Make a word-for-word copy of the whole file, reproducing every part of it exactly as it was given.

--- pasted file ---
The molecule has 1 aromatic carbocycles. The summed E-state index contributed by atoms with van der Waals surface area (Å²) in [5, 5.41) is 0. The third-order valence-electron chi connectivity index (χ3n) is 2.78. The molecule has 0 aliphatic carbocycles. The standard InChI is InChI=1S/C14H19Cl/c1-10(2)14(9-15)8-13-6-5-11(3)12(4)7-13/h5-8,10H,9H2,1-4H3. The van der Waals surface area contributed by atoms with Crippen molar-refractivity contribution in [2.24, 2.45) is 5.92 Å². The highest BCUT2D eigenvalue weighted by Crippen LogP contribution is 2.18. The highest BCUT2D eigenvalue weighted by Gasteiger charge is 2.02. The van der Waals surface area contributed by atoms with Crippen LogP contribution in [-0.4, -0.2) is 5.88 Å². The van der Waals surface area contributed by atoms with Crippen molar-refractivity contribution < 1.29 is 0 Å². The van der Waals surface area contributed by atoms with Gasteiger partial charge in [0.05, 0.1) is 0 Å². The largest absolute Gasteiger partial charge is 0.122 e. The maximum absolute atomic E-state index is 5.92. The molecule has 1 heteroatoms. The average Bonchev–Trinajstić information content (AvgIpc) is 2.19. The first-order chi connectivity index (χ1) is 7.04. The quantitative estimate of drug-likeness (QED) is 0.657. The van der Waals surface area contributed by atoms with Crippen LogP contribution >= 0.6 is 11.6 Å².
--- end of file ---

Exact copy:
The molecule has 1 aromatic carbocycles. The summed E-state index contributed by atoms with van der Waals surface area (Å²) in [5, 5.41) is 0. The third-order valence-electron chi connectivity index (χ3n) is 2.78. The molecule has 0 aliphatic carbocycles. The standard InChI is InChI=1S/C14H19Cl/c1-10(2)14(9-15)8-13-6-5-11(3)12(4)7-13/h5-8,10H,9H2,1-4H3. The van der Waals surface area contributed by atoms with Crippen molar-refractivity contribution in [2.24, 2.45) is 5.92 Å². The highest BCUT2D eigenvalue weighted by Crippen LogP contribution is 2.18. The highest BCUT2D eigenvalue weighted by Gasteiger charge is 2.02. The van der Waals surface area contributed by atoms with Crippen LogP contribution in [-0.4, -0.2) is 5.88 Å². The van der Waals surface area contributed by atoms with Crippen molar-refractivity contribution < 1.29 is 0 Å². The van der Waals surface area contributed by atoms with Gasteiger partial charge in [0.05, 0.1) is 0 Å². The largest absolute Gasteiger partial charge is 0.122 e. The maximum absolute atomic E-state index is 5.92. The molecule has 1 heteroatoms. The average Bonchev–Trinajstić information content (AvgIpc) is 2.19. The first-order chi connectivity index (χ1) is 7.04. The quantitative estimate of drug-likeness (QED) is 0.657. The van der Waals surface area contributed by atoms with Crippen LogP contribution >= 0.6 is 11.6 Å².